Well first we are not talking about this in a Primal "tm" manner. Primal actually has a fitness guide which you are more than welcome to peruse. This is a discussion started by Oldschool about a specific sort of strength training and conditioning....and actually it would be from Drew Baye originally. So take this discussion in the context that it actually exists.

                            Two, I wouldn't be throwing the word dogma around so loosely. It may be one of my pet peeves these days. I dunno. But everyone and their brother calls the opposing argument "dogmatic" then goes on to support their own claims with even LESS empirical evidence than the original poster. Damn has it become annoying.

                            Threes, I sincerely doubt that dance is the ONLY form of movement that has shown to improve cognitive function. In fact I'm like 99.999999% sure that anyone jumping on google scholar could show several modes of movement improving cognitive function.

                            Fourhs, Zumba isn't strength training. It may be "exercise", but its not strength training or "training" at all by definition. That doesn't make it bad and this type of training good. It simply makes them different. Training includes measurable results and progressive load/improvement. If you read the PB then I would say Zumba falls either in the "move frequently...." category. Dancing, walking, jogging, hiking.....these are comparable activities. What Old school posted about is a different animal.

                            Hope that helps

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                            • #15
                              Originally posted by Neckhammer View Post
                              Well first we are not talking about this in a Primal "tm" manner. Primal actually has a fitness guide which you are more than welcome to peruse. This is a discussion started by Oldschool about a specific sort of strength training and conditioning....and actually it would be from Drew Baye originally. So take this discussion in the context that it actually exists.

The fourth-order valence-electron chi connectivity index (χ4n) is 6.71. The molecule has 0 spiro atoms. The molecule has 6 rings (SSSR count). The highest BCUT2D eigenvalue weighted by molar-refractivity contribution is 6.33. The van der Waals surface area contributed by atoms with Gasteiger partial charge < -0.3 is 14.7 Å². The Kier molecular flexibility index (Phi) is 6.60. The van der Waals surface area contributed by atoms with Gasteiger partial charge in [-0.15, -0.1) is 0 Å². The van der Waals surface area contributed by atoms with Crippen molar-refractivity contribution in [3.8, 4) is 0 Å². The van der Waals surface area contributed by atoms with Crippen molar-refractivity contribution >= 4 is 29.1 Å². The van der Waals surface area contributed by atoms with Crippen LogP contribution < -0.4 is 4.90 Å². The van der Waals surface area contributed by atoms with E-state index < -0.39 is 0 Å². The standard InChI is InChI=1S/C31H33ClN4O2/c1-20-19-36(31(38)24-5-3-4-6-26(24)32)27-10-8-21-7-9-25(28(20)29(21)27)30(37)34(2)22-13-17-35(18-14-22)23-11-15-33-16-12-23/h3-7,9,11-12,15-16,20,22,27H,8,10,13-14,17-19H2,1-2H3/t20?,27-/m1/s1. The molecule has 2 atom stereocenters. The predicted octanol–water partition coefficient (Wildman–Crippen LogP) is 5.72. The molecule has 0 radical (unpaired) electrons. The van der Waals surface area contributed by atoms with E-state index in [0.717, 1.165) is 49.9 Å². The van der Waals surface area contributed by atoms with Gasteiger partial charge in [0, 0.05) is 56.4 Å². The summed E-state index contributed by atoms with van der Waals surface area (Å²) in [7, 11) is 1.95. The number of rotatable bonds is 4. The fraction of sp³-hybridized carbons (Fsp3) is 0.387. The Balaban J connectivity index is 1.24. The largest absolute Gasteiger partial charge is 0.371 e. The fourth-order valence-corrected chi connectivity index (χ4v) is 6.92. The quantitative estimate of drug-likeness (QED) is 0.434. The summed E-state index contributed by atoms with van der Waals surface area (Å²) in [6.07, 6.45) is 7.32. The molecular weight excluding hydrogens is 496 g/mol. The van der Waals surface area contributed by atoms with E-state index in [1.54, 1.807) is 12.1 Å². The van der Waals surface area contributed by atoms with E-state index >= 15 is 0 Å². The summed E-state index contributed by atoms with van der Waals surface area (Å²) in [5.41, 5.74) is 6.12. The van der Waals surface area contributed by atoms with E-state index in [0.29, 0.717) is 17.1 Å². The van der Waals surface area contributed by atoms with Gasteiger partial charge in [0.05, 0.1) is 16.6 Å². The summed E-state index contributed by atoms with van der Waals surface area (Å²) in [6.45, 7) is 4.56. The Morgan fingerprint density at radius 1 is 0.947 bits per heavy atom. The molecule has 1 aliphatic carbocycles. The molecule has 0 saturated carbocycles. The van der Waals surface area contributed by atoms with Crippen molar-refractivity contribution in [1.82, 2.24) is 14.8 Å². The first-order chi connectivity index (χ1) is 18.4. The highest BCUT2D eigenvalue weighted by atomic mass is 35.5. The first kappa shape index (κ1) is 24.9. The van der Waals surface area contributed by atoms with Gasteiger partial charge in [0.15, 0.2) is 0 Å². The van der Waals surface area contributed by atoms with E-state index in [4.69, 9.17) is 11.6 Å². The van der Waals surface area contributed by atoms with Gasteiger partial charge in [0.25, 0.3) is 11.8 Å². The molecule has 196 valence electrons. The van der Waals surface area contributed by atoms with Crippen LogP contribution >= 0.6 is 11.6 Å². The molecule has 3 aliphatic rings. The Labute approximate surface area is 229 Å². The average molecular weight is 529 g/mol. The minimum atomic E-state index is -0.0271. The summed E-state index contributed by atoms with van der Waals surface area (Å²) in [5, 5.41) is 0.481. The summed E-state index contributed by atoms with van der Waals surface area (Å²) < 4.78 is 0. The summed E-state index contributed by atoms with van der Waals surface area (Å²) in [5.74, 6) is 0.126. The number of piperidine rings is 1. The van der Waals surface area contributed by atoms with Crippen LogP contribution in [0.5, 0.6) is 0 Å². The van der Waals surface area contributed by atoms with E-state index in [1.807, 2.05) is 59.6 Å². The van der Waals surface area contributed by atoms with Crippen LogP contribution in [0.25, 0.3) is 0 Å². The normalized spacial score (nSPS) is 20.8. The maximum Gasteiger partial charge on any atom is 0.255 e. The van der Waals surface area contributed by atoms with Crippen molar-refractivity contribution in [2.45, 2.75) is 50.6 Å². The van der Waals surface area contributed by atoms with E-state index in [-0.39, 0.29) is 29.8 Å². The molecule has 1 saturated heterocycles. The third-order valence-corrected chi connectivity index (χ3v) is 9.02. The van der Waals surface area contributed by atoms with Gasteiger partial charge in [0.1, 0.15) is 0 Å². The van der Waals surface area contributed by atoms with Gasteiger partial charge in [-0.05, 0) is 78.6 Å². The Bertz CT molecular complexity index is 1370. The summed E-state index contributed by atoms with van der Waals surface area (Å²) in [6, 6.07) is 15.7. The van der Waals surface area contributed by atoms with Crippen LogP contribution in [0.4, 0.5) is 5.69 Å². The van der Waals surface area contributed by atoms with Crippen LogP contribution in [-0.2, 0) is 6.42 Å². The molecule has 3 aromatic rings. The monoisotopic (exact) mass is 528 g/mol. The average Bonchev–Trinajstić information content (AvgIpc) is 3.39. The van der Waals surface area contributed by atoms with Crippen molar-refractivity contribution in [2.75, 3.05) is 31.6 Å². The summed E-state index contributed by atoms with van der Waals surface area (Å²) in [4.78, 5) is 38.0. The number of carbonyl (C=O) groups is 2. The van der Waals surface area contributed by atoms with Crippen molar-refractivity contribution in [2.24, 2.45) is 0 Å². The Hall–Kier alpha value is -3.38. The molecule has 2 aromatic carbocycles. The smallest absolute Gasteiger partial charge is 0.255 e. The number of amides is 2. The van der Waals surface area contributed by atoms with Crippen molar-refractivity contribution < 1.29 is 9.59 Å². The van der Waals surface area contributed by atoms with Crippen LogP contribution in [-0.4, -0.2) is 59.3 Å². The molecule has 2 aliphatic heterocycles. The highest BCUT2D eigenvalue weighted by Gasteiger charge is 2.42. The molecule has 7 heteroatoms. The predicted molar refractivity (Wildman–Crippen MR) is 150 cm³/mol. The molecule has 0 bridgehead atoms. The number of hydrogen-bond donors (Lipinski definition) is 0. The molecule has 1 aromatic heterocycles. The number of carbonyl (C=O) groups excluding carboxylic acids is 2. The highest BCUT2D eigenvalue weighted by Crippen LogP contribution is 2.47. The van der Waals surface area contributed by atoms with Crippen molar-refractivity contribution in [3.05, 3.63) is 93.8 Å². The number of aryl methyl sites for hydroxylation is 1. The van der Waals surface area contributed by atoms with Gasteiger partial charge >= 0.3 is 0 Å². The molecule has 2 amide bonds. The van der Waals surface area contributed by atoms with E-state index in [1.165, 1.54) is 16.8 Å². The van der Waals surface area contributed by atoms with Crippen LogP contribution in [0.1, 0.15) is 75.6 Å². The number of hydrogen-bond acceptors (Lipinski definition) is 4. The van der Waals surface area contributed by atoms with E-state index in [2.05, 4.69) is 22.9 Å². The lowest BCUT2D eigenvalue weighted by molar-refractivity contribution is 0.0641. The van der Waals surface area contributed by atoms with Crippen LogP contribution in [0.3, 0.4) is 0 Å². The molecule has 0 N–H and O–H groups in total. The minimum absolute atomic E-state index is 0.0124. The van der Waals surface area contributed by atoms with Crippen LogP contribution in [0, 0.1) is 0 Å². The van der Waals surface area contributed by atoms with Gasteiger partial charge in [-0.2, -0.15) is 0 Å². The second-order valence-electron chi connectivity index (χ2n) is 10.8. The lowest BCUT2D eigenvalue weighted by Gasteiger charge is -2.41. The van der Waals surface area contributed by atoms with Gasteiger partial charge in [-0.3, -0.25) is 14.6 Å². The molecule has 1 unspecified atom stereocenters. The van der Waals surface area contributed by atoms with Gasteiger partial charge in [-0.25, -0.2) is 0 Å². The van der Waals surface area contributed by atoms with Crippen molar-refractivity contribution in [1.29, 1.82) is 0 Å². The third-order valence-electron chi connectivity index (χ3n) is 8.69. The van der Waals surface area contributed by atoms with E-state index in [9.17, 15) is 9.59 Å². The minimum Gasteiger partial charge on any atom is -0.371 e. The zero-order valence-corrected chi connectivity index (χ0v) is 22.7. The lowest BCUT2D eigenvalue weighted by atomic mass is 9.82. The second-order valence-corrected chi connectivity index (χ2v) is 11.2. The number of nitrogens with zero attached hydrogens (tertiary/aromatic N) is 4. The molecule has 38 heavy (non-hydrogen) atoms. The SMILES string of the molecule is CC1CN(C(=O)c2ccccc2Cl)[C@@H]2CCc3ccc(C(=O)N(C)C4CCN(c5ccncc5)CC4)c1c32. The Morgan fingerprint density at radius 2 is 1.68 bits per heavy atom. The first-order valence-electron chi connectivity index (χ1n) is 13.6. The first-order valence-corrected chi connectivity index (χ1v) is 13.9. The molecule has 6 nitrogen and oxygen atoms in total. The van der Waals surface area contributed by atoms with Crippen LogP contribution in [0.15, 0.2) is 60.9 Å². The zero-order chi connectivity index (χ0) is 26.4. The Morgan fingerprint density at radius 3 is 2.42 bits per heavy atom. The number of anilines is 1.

Two, I wouldn't be throwing the word dogma around so loosely. It may be one of my pet peeves these days. I dunno. But everyone and their brother calls the opposing argument "dogmatic" then goes on to support their own claims with even LESS empirical evidence than the original poster. Damn has it become annoying.

                              Threes, I sincerely doubt that dance is the ONLY form of movement that has shown to improve cognitive function. In fact I'm like 99.999999% sure that anyone jumping on google scholar could show several modes of movement improving cognitive function.

                              Fourhs, Zumba isn't strength training. It may be "exercise", but its not strength training or "training" at all by definition. That doesn't make it bad and this type of training good. It simply makes them different. Training includes measurable results and progressive load/improvement. If you read the PB then I would say Zumba falls either in the "move frequently...." category. Dancing, walking, jogging, hiking.....these are comparable activities. What Old school posted about is a different animal.

                              Hope that helps
                              Good post, Necky.
                              The Champagne of Beards